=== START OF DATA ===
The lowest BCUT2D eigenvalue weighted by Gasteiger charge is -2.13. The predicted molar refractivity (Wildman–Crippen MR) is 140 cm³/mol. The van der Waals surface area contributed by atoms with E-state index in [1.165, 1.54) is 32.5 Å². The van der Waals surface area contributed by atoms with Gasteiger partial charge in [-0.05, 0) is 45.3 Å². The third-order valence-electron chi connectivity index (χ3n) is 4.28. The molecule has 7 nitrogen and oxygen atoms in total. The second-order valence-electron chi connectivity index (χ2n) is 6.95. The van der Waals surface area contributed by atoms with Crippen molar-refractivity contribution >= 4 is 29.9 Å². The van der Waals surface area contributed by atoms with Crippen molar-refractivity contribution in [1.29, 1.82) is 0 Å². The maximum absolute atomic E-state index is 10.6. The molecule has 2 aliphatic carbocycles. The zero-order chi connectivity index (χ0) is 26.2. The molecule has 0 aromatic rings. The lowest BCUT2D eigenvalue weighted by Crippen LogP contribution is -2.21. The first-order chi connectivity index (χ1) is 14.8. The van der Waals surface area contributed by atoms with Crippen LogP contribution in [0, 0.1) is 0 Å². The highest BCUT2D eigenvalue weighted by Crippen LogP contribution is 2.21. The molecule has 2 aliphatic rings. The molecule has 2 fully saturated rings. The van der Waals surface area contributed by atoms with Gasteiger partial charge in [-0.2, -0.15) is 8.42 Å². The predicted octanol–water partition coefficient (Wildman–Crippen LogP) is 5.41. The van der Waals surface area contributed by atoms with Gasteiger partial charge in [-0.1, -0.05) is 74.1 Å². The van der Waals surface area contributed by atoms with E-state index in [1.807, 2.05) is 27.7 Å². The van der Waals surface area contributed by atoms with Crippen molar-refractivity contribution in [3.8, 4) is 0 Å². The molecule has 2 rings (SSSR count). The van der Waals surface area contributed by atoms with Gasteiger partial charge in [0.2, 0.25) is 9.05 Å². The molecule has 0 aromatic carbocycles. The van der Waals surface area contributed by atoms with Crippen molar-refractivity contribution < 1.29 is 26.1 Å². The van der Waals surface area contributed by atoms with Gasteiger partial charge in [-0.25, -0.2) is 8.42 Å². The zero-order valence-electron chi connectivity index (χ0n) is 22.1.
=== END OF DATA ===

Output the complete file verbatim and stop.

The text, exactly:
The lowest BCUT2D eigenvalue weighted by Gasteiger charge is -2.13. The predicted molar refractivity (Wildman–Crippen MR) is 140 cm³/mol. The van der Waals surface area contributed by atoms with E-state index in [1.165, 1.54) is 32.5 Å². The van der Waals surface area contributed by atoms with Gasteiger partial charge in [-0.05, 0) is 45.3 Å². The third-order valence-electron chi connectivity index (χ3n) is 4.28. The molecule has 7 nitrogen and oxygen atoms in total. The second-order valence-electron chi connectivity index (χ2n) is 6.95. The van der Waals surface area contributed by atoms with Crippen molar-refractivity contribution >= 4 is 29.9 Å². The van der Waals surface area contributed by atoms with Crippen molar-refractivity contribution in [1.29, 1.82) is 0 Å². The maximum absolute atomic E-state index is 10.6. The molecule has 2 aliphatic carbocycles. The zero-order chi connectivity index (χ0) is 26.2. The molecule has 0 aromatic rings. The lowest BCUT2D eigenvalue weighted by Crippen LogP contribution is -2.21. The first-order chi connectivity index (χ1) is 14.8. The van der Waals surface area contributed by atoms with Crippen LogP contribution in [0, 0.1) is 0 Å². The highest BCUT2D eigenvalue weighted by Crippen LogP contribution is 2.21. The molecule has 2 aliphatic rings. The molecule has 2 fully saturated rings. The van der Waals surface area contributed by atoms with Gasteiger partial charge in [-0.2, -0.15) is 8.42 Å². The predicted octanol–water partition coefficient (Wildman–Crippen LogP) is 5.41. The van der Waals surface area contributed by atoms with Gasteiger partial charge in [-0.1, -0.05) is 74.1 Å². The van der Waals surface area contributed by atoms with E-state index in [1.807, 2.05) is 27.7 Å². The van der Waals surface area contributed by atoms with Crippen molar-refractivity contribution in [3.8, 4) is 0 Å². The molecule has 2 rings (SSSR count). The van der Waals surface area contributed by atoms with Gasteiger partial charge in [0.2, 0.25) is 9.05 Å². The molecule has 0 aromatic carbocycles. The van der Waals surface area contributed by atoms with Crippen molar-refractivity contribution < 1.29 is 26.1 Å². The van der Waals surface area contributed by atoms with Gasteiger partial charge in [-0.25, -0.2) is 8.42 Å². The zero-order valence-electron chi connectivity index (χ0n) is 22.1.